State and Main (Jasper Avenue)

Due to my mad panic to finish cosplays in time for Calgary Expo, it took me longer than expected to get to this post. But here it is, at last!

Gastropubs. So hot right now.

There’s something about the fusion of a welcoming pub atmosphere and a stylish menu line-up that just speaks to me. Maybe it’s the fact that I enjoy great food but don’t always feel like dressing to the nines (or paying through my teeth) just to get it.

State and Main sits somewhere between the likes of Original Joe’s and Central Social Hall. The interior is stylishly casual and friendly. The menu is the epitome of modern Canadian comfort food with a few surprising twists: steaks, wings, and pulled pork sandwiches sit amongst Korean-inspired gogi tacos, chorizo lasagna, and a Greek-esque spanako flatbread (think spinach, goat cheese, and roasted red peppers).

Media Tasting Event

Signature Caesar

Pretzel Sticks

With locations already in Windermere, Southgate, Sherwood Park, and Spruce Grove, State and Main recently took their brand to central Edmonton with a new restaurant on Jasper Avenue and 100 Street. At the media tasting event on April 12th, food writers, bloggers, and local media were treated to an extensive menu to showcase the restaurant’s favourites, along with brief speeches from State and Main staff to introduce newcomers to the brand.

Before I even get to the food, my primary impression from my very first experience at a State and Main was the level of attention and service we received. Not only were drinks ordered and dropped off efficiently, the staff were also extremely accommodating towards anyone with a food allergy or intolerance. I’ve been to several media events that provided terrible service, so the professionalism of State and Main with regards to this matter was something I truly appreciated.

Mama’s Meatballs

Chicken Wings

Chicken Gyoza

Dragon Boat Lettuce Wraps

As for the tasting menu–that gigantic tasting menu–it’s a bit of an understatement to say that we were given a well-rounded look into the types of food the restaurant has on offer. I’d need to throw the term “smorgasbord” in there for that statement to be more accurate. In order to keep this post from getting out-of-hand in length, here are some brief notes on the courses I tried from the tasting menu:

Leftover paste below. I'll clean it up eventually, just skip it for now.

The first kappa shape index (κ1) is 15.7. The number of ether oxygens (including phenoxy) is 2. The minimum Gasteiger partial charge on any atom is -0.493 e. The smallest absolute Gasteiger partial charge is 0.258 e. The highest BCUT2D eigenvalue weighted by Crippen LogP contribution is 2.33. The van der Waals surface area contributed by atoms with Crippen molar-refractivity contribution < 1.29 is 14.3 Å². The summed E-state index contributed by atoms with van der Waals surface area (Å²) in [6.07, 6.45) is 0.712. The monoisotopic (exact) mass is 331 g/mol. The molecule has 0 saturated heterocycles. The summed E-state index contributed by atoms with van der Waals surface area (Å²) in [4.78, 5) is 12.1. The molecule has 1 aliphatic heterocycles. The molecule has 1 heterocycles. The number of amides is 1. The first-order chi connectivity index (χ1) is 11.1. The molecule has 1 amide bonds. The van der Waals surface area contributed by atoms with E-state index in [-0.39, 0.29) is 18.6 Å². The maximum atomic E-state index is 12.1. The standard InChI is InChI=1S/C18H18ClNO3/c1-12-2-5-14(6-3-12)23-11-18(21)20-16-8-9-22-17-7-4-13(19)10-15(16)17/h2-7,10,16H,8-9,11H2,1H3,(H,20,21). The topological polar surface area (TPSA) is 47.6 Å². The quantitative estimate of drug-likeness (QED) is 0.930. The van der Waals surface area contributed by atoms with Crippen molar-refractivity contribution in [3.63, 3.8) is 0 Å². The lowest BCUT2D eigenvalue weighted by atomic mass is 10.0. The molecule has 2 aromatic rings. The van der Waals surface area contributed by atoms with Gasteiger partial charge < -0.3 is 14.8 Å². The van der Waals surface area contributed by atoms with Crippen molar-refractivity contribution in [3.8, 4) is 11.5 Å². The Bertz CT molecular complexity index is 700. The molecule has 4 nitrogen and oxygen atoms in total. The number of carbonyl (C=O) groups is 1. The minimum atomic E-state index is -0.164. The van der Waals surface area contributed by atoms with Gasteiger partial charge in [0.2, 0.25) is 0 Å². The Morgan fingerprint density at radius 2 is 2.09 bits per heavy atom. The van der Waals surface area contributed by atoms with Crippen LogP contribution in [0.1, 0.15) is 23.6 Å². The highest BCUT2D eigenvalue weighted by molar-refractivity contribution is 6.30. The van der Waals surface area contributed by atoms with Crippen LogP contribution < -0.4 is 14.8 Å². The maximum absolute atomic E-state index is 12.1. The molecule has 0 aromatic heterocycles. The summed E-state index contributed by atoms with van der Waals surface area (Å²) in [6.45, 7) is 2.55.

Food

  • Chicken Wings: How on earth can you go wrong with wings? Answer: you can’t. State and Main has great wings AND they have bleu cheese dip, so I’m sold.
  • Mama’s Meatballs: These were delightful. I couldn’t eat the garlic bread (sigh), but the meatballs themselves were extremely tasty. Garlic tomato and basil sauce, melted mozzarella, and parmesan equals a great time had by all.
  • Thai Salad: I’ve tried many ‘Thai salads’ in my time and haven’t been overly impressed with any of them. This one is probably the best one I’ve ever had because the flavours work so perfectly together. Romaine and rice noodles, cilantro peanut vinaigrette, citrus marinated grilled chicken, mandarin oranges, red onions, pea shoots, and cashews all combine to make a salad that’s equal parts sweet, tart, and savoury. It’s lovely.
  • The Empire State: All I’ll say about this delectable 10 oz. New York cut is that State and Main knows their way around a damn good steak.
  • Gogi Tacos: I had the gluten-free version of these. The shredded pork was delicious! A nice little Korean-inspired treat.
  • (Also on the menu: Dragon Boat Lettuce Wraps, Pretzel Sticks, Chicken Gyoza, Alberta Bison Burger, Jalapeno Mac and Cheese, Ice Cream Sandwich): Sadly, I couldn’t try any of these, but the pretzel sticks were a fan favourite at the table. Everyone was raving about the red ale mustard sauce.)

Jalapeno Mac and Cheese

Gluten-free Gogi Tacos

The Empire State

Cocktails

  • Signature Caesar: There’s really no excuse for serving up bad caesars in this day and age. Thankfully, State and Main’s Signature Caesar is excellent. I may have had several.